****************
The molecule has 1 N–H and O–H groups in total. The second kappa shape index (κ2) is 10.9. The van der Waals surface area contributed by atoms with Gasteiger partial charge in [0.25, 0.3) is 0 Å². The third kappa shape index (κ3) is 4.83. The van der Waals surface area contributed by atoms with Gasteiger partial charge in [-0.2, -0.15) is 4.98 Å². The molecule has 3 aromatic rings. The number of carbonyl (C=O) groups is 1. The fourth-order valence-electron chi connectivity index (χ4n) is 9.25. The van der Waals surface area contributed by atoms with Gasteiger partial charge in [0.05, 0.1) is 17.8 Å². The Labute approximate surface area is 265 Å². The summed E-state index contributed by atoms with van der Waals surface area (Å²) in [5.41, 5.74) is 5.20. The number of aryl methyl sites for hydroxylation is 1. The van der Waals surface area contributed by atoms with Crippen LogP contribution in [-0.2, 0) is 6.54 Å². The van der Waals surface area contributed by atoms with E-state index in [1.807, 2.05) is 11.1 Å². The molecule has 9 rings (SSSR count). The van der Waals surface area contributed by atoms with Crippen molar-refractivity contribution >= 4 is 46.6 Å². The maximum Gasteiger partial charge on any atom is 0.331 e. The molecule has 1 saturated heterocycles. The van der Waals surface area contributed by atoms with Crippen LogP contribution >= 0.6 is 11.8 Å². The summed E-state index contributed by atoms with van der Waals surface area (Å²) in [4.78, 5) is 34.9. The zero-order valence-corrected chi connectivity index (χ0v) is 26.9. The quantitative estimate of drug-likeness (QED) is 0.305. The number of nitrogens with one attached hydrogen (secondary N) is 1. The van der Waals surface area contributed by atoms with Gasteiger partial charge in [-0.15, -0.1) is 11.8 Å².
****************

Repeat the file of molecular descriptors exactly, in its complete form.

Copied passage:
The molecule has 1 N–H and O–H groups in total. The second kappa shape index (κ2) is 10.9. The van der Waals surface area contributed by atoms with Gasteiger partial charge in [0.25, 0.3) is 0 Å². The third kappa shape index (κ3) is 4.83. The van der Waals surface area contributed by atoms with Gasteiger partial charge in [-0.2, -0.15) is 4.98 Å². The molecule has 3 aromatic rings. The number of carbonyl (C=O) groups is 1. The fourth-order valence-electron chi connectivity index (χ4n) is 9.25. The van der Waals surface area contributed by atoms with Gasteiger partial charge in [0.05, 0.1) is 17.8 Å². The Labute approximate surface area is 265 Å². The summed E-state index contributed by atoms with van der Waals surface area (Å²) in [5.41, 5.74) is 5.20. The number of aryl methyl sites for hydroxylation is 1. The van der Waals surface area contributed by atoms with Crippen LogP contribution in [-0.2, 0) is 6.54 Å². The van der Waals surface area contributed by atoms with E-state index in [1.807, 2.05) is 11.1 Å². The molecule has 9 rings (SSSR count). The van der Waals surface area contributed by atoms with Crippen molar-refractivity contribution >= 4 is 46.6 Å². The maximum Gasteiger partial charge on any atom is 0.331 e. The molecule has 1 saturated heterocycles. The van der Waals surface area contributed by atoms with Crippen LogP contribution >= 0.6 is 11.8 Å². The summed E-state index contributed by atoms with van der Waals surface area (Å²) in [4.78, 5) is 34.9. The zero-order valence-corrected chi connectivity index (χ0v) is 26.9. The quantitative estimate of drug-likeness (QED) is 0.305. The number of nitrogens with one attached hydrogen (secondary N) is 1. The van der Waals surface area contributed by atoms with Gasteiger partial charge in [-0.15, -0.1) is 11.8 Å².